Do you have a dehydrator? I’ve often considered buying one when I see them at garage sales/estate sales but I’m afraid I wouldn’t use it enough to justify it taking up the space. We have a very small kitchen and while I have a large basement, it’s best when I don’t plan to store things down there… 🙂
      Thanks, Cynthia, for leaving a comment and for your nice compliment.


  2. Oh Sara, you know how I envy your meal planning! I want to do it. I really do, but then don’t get around to it. Or I don’t stick to a plan. The busier the kids (and I!!!) have gotten, the less we are able to sit down to dinner together and I feel terrible about that. There is probably a way to plan my meals – even if it is just “pasta and bell peppers” – to get into the habit of it. Your post makes me want to try again – thanks for the reminder!!!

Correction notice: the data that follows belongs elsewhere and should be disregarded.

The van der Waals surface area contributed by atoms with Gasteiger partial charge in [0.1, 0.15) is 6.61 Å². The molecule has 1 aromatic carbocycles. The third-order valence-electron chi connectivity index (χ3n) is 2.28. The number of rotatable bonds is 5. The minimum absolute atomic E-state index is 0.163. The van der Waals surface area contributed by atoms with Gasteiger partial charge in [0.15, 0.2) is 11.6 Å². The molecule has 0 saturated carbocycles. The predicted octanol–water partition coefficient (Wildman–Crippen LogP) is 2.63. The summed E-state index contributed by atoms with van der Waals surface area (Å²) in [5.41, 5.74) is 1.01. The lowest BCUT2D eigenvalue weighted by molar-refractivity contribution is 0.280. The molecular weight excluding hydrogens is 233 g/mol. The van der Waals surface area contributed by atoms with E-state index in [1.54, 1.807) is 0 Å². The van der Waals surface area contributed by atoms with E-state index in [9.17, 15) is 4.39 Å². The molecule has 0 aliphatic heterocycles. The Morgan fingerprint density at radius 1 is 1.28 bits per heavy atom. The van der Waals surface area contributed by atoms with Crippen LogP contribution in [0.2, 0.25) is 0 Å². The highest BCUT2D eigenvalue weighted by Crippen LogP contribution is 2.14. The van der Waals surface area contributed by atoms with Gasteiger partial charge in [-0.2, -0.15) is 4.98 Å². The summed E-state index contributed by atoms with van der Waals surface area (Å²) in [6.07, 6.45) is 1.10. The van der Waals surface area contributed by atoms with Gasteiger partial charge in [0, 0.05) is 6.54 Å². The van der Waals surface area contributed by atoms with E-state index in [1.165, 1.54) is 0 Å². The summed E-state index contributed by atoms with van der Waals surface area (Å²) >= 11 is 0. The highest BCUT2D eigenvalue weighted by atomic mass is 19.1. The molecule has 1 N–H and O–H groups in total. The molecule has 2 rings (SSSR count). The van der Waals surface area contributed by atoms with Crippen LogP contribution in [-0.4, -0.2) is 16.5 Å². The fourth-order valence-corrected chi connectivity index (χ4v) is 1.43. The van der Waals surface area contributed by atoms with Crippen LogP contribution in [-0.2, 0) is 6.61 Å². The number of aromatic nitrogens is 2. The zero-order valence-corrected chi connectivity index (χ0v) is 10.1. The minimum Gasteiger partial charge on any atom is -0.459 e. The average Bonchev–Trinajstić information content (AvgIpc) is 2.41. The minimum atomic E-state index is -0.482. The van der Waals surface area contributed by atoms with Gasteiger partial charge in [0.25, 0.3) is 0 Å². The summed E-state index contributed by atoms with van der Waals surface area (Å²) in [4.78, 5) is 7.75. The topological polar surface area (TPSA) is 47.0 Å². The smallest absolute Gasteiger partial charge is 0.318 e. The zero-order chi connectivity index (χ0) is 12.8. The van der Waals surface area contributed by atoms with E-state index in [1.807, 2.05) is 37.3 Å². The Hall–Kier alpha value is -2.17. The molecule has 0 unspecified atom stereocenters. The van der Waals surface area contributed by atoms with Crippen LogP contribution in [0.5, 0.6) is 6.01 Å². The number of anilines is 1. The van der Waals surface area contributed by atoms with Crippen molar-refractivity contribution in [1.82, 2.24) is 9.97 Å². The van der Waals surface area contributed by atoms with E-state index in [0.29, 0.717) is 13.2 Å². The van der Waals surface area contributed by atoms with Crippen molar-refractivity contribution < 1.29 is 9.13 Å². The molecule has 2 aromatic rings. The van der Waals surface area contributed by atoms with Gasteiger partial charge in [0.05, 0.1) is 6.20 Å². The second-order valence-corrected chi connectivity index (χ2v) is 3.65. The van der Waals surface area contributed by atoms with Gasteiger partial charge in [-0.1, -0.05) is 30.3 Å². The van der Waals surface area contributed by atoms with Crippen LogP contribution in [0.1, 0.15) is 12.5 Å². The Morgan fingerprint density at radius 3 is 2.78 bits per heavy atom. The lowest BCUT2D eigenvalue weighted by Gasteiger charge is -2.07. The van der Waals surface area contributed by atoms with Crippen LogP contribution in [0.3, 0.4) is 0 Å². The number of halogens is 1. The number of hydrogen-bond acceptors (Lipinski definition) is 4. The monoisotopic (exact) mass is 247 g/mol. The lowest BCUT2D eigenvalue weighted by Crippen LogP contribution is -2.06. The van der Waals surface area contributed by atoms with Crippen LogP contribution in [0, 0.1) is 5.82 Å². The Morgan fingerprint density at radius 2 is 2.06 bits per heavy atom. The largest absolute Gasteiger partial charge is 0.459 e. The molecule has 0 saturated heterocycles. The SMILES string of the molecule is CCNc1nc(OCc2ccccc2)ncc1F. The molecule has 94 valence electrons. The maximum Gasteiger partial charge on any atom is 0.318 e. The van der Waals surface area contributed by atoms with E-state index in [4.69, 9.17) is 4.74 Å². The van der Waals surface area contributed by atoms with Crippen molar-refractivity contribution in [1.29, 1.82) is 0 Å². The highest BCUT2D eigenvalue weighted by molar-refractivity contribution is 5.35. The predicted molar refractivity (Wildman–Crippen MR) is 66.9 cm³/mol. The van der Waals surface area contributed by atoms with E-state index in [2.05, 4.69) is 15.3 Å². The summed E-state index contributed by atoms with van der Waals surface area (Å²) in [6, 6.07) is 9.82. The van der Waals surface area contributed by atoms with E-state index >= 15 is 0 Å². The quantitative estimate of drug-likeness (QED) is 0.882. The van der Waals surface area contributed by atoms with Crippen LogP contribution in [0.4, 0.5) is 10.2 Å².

1. Annie, do try! I know we’ve talked about this before and really it’s a good for kids, too. They can start cooking if you’re not home and you walk in the door to finish – or sit down and enjoy!
      Now the meal planning is a part of my weekly routine. It works best if I do it Sunday night right after dinner is finished. That doesn’t always happen so Monday AM it is! The plan keeps me from scrambling and gives me an idea of what to shop for.
      If you have a method that works or are feeling overwhelmed then don’t worry about it. It should be something that helps you and not stress you out even more – 🙂
      Thanks for leaving a comment, Annie!


  3. Getting there! For the past month we’ve been making a dish every Sunday that we know will last us through at least part of the week. (Yesterday’s was chicken soup; last week’s was spaghetti sauce.) We use it for lunches or for dinner when some event throws the planned-for meal out the window. I’ve also started having a bit of the best of both worlds; when I know the afternoon/evening calls for heavy commitments of some sort, I plan to eat out, rather than feeling guilty when it happens because dinner becomes too much. Being realistic about what I can and can’t (and will and won’t) do reduces my stress–which is certainly a good use of resources!